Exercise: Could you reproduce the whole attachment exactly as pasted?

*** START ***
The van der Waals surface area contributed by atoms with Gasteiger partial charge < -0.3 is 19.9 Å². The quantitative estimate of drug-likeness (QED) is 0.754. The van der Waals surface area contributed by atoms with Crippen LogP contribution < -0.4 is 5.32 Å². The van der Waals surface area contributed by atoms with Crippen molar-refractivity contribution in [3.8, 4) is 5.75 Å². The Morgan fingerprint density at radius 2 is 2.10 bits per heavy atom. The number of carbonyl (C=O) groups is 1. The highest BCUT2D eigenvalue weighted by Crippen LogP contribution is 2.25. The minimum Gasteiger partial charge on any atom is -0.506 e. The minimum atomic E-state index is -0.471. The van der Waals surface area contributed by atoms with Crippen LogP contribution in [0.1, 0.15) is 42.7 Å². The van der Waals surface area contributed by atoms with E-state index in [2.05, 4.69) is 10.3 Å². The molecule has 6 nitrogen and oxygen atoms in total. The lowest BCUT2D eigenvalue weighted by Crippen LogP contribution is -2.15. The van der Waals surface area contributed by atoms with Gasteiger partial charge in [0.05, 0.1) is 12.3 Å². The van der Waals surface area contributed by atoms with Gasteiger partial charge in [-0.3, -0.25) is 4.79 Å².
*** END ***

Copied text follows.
The van der Waals surface area contributed by atoms with Gasteiger partial charge < -0.3 is 19.9 Å². The quantitative estimate of drug-likeness (QED) is 0.754. The van der Waals surface area contributed by atoms with Crippen LogP contribution < -0.4 is 5.32 Å². The van der Waals surface area contributed by atoms with Crippen molar-refractivity contribution in [3.8, 4) is 5.75 Å². The Morgan fingerprint density at radius 2 is 2.10 bits per heavy atom. The number of carbonyl (C=O) groups is 1. The highest BCUT2D eigenvalue weighted by Crippen LogP contribution is 2.25. The minimum Gasteiger partial charge on any atom is -0.506 e. The minimum atomic E-state index is -0.471. The van der Waals surface area contributed by atoms with Crippen LogP contribution in [0.1, 0.15) is 42.7 Å². The van der Waals surface area contributed by atoms with E-state index in [2.05, 4.69) is 10.3 Å². The molecule has 6 nitrogen and oxygen atoms in total. The lowest BCUT2D eigenvalue weighted by Crippen LogP contribution is -2.15. The van der Waals surface area contributed by atoms with Gasteiger partial charge in [0.05, 0.1) is 12.3 Å². The van der Waals surface area contributed by atoms with Gasteiger partial charge in [-0.3, -0.25) is 4.79 Å².